Sri Aurobindo 1972
A commemorative postage stamp on the Birth Centenary of Aurobindo Ghose, an Indian Bengali philosopher, yogi, guru, poet and nationalist :
Issued on Aug 15, 1972
Issued for : The Posts and Telegraphs Department are privileged to bring out a special stamp commemorating the birth centenary of this honoured son of India.
Description of Design : The design of the stamp is vertical and depicts the symbol of Sri Aurobindo. The sun around the symbol represents the supermind.
Designed by : The stamp was designed by Shri Jayantilal Parekh of the Pondicherry Ashram.
Type : Stamp, Postal Used
Colour : Golden Yellow and Oriental Blue
Denomination : 20 Paise
Overall Size : 3.34 X 2.88 cms.
Printing Size : 2.987 X 2.524 cms.
Perforation : 13½ x 14
Watermark : Printed on unwatermarked adhesive stamp paper
Number Printed : 30,00,000
Number per issue sheet : 42
Printing Process : Photogravure
Designed and Printed at : India Security Press
Name : Aurobindo Ghose
Born on Aug 15, 1872 at Calcutta, Bengal Presidency, British India
Died on Dec 5, 1950 at Pondicherry, French India [now in Puducherry]
- 15th of August, 1972 commemorates not only the Silver Jubilee of the achievement of Independence by India but also the birth centenary of one of her illustrious sons, namely, Sri Aurobindo who was, at one stage, in his career, actively associated with the freedom struggle in India.
- The latter half of the 19th century saw the birth in India of several personalities who attained high eminence in diverse fields. Of these, the name of Sri Aurobindo stands among the foremost. After receiving his early education in India, he studied for 14 years in England. His career in England was marked with several successes. Sri Aurobindo mastered several European languages including Greek and Latin, passing the Classical Tripos from the University of Cambridge with First Class Honours and winning all the prizes in the Classics. As a student at Cambridge, Sri Aurobindo participated in the debates of the Indian Majlis making revolutionary speeches where one could discern several hints about achieving independence through armed revolution. Later in 1890, he passed the open competition for the Indian Civil Service, but he felt no urge to join that service and managed to find some way to escape from that bondage.
- Sri Aurobindo returned to India in 1893 having secured an appointment in the State of Baroda where he spent 13 years. During this spell at Baroda, Sri Aurobindo learnt several Indian languages including Sanskrit and made a deep study of the literature, scriptures and the cultural heritage of India. He also frequently contributed to ‘Indu Prakash‘, a Marathi-English Journal of Bombay. In his writings which were fired with revolutionary zeal, he criticised his contemporaries in the political field and was not afraid to put forth his own challenging and radical ideas on the subject of achieving independence for the country.
- The Partition of Bengal in 1905 threw him into the thick of politics. He relinquished his post at Baroda and accepted the appointment of Principal of the newly established National College at Jadavpur. At about this time, he started the ‘Yugantar‘, a Bengali daily and was also associated with the “Bande Mataram“, the English daily of Bipin Chandra Pal. Through these newspapers, he gave expression to his ideas of patriotism, love of freedom and sacrifice in the cause of motherland. It was not before long that alien Government started taking notice of these activities.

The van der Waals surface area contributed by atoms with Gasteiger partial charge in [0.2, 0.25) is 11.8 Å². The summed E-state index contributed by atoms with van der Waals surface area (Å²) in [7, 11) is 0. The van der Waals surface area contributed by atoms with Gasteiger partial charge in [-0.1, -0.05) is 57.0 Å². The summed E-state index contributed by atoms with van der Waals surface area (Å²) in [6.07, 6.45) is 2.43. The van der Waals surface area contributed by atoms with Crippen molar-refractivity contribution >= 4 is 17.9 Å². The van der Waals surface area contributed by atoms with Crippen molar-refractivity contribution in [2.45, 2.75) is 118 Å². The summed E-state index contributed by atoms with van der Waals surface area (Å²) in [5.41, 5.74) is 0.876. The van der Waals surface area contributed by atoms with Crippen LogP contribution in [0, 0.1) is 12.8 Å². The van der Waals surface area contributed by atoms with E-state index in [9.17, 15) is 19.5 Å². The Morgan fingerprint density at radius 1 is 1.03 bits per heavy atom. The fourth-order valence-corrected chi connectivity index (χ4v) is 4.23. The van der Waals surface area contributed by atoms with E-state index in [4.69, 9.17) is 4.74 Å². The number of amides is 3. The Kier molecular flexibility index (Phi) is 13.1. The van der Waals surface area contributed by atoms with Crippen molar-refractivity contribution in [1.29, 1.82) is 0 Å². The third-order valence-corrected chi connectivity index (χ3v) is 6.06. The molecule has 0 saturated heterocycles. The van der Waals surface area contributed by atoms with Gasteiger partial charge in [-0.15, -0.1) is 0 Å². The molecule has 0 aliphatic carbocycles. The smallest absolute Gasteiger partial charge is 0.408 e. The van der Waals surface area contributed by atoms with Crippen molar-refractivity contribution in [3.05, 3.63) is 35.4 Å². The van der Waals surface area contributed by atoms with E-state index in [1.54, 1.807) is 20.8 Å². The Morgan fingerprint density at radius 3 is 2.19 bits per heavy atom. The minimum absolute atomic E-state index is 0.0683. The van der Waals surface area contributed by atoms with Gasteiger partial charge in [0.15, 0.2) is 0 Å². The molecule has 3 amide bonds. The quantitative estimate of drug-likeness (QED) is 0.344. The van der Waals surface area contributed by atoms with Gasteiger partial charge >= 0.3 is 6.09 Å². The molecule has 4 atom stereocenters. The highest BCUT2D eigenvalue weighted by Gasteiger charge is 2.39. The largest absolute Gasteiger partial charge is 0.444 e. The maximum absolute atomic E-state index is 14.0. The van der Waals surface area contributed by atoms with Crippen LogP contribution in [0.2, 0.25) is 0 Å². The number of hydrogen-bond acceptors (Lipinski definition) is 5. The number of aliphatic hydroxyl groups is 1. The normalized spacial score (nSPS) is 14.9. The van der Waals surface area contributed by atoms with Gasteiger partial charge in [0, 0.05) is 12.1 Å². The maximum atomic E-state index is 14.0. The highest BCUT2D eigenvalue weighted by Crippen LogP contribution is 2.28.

- Early in May, 19018, Sri Aurobindo was arrested along with 38 other revolutionaries in the Alipore Bomb Case and remained an under-trial prisoner for a year. This period however proved to be the turning point of his life. Fate had cut out Sri Aurobindo for a very different type of leadership. Even as a young boy, Sri Aurobindo had a spiritual bent of mind. When Sri Aurobindo came out of the prison in 1909, politics no longer could claim his undivided attention. In fact, very soon with the inner assurance that the liberation of India was inevitable, Sri Aurobindo retired from active politics withdrawing to Pondicherry in French India where he exclusively concentrated on spiritual work which he now considered to be of primary importance for all humanity.
- After a few years of Yoga between 1914 and 1920, Sri Aurobindo started contributing articles for the philosophical monthly the ‘Arya‘ in which were published almost all his major works. The Ashram which he founded at Pondicherry was not a planned institution in the beginning, but it grew as disciples flocked to him from all parts of the world to learn Yoga. On 29th March, 1914, a French lady, reverently known as the ‘Mother’ arrived in Pondicherry and joined him in his work in the Ashram. Sri Aurobindo later on entrusted the development of the Ashram to the ‘Mother‘.
- The sequence of Sri Aurobindo‘s thoughts, his ideas and ideals and his approach to spiritualism are mirrored in his works, more famous among which are: The Life Divine, The Synthesis of Yoga, Essays on the Gita, The Human Cycle, The Foundations of Indian Culture and The Future Poetry. His magnum opus is the epic, ‘Savitri‘.
- The Ashram founded by Sri Aurobindo in Pondicherry is now an international centre of over a thousand people. The Sri Aurobindo Society, World Union and the Sri Aurobindo International Centre of Education are some of the institutions inspired by him and which propagate his message. The demise of Sri Aurobindo took place on the 5th December, 1950, but the work he initiated continues under the guidance of the Mother.